Reports were being received that donkeys from Mannar were being slaughtered and their flesh sold as cow meat by unscrupulous business people on the A9 Highway. Others were also transporting donkeys illegally from Mannar to other parts of Sri Lanka, selling them to owners of coconut estates. The real danger is that few people know about caring for donkeys. Their abuse will surely result.
The girls volunteered to write newspaper articles, investigate how the message could be conveyed via television and radio, create an awareness raising video and plan a protest strategy.
Some strategic planning
While in Colombo, Jeremy discussed a number of donkey-related issues with Pubudu, a director of both Bridging Lanka and also the Species Conservation Centre.
The conversation included safeguarding our donkey clinic venture from individuals who may wish to undermine our plans. Pubudu suggested creating a more substantial connection with the Department of Wildlife through making the clinic and education centre a joint initiative.
They also fixed a time for the next donkey census – late November.
Introduced by local, Elijah Hoole, Andrew Fernando, a cricket journo with Cricinfo, is currently travelling the road less travelled to capture the unsung wonders of Lanka. What better place to come and what better subject matter to focus on than the unique donkey colony of Mannar! Andrew is writing a special travel book and we were glad to help his project along. Hope Kelvin and Maria donkeys are featured!
DAT Centre at Murunkan
As soon as Jeremy arrived back in Mannar, the first thing he was interested in was the progress made on the DAT building. Finally his face showed signs of satisfaction in seeing one of his dreams starting to come true.
Much of the building was now complete. He also made suggestions about the security of both the building and the donkeys in the future, asking Chrishanthan, the MARDAP Officer in charge at Murunkan to better secure the building.
During the visit we had the chance of spending time with some of the kids from the MARDAP Murunkan School. They played very loud music and Jeremy joined the children in some energetic dancing.
Chrishanthan then took us to a welding workshop where we had to choose window frame designs. We are hopeful that the DAT Centre will be finished by the end of November.
Evelyn – Sponsored by Helen Gibbs
One and half years ago we let Evelyn come inside our shelter because she had a piece of tin wedged in her hoof which was causing obvious pain. We managed to remove the tin and very quickly her health returned once more.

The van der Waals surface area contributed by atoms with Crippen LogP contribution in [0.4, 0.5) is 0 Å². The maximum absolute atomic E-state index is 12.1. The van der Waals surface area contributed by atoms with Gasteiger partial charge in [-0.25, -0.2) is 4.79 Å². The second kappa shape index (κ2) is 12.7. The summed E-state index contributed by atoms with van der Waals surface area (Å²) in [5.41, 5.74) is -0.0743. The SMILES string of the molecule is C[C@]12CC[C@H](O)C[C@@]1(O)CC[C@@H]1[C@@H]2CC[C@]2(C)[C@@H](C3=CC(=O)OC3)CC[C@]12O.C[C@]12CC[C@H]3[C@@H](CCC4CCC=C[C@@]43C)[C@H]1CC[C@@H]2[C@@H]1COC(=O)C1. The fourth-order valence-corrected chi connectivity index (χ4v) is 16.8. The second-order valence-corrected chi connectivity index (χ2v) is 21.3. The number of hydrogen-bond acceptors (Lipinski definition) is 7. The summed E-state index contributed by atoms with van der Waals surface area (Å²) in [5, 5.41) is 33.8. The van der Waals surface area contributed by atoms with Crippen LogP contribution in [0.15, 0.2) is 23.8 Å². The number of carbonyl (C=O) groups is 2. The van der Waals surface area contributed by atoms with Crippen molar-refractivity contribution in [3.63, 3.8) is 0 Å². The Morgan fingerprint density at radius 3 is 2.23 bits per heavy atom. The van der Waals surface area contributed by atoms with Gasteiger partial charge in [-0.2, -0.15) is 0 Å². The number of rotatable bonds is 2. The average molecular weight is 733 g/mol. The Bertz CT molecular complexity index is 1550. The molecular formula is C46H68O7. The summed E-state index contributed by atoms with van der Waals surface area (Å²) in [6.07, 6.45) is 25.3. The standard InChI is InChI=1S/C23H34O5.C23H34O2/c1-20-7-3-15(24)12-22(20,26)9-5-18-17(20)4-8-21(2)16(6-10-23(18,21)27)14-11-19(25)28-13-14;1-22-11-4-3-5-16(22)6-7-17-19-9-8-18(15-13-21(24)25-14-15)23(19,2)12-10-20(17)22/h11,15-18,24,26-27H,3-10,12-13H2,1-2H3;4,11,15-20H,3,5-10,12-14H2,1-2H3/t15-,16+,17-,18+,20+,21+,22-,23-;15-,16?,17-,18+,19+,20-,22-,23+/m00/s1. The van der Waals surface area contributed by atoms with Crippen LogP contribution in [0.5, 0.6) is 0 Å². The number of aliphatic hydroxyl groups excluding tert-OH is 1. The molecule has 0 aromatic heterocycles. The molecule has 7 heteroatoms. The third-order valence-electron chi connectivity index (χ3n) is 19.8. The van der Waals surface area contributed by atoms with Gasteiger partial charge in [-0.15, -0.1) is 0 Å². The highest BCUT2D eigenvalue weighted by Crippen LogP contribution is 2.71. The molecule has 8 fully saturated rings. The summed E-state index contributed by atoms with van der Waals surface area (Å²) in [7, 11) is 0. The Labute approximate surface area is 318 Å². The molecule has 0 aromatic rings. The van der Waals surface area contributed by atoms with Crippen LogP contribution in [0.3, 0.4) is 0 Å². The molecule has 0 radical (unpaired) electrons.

In the beginning she was the dominant one among the donkeys, not allowing the others to eat. She was very selfish and difficult to handle.
Now Evelyn is one of our best behaved donkeys, very friendly with everyone and also one of the four donkeys chosen for the DAT program. Soon she will be heading to Murunkan to live permanently at the DAT Centre.
Musaeus – Sponsored by Visakha Tillekeratne
Musaeus is seven months old and was the first male to be born at our shelter. Being the ‘king’ of the compound, he got to choose when and where he mingled with us riff raff. If we choose to go toward him, he would wander away but when we sat still not bothering about him, he would choose to come close and get quite personal.
The donkeys Kelvin and Musaeus are firm friends and look out for each other.
They are often seen grooming each other and hanging out. Click Here to watch this video to see just how affectionate Musaeus can get with us!
A committed friend
It has been two years since Animal Aid Abroad first started financially supporting our donkey welfare work in Mannar. Religiously, every three months, a transfer would occur.
Janet nominated that the funds go toward sustaining the proposed Donkey Clinic. The clinic will need both technical, human and financial resources to continue providing a range of services – taming, feeding, wound care, inoculation, antibiotic treatment, microchipping, ferriering, deworming, and of course, grooming.
We are hoping for good news from the Urban Development Authority next month, that they will finally give us building approval for the clinic and community education centre. Once opened, AAA funds will go toward equipping the clinic and paying for veterinary care. Sincere thanks AAA!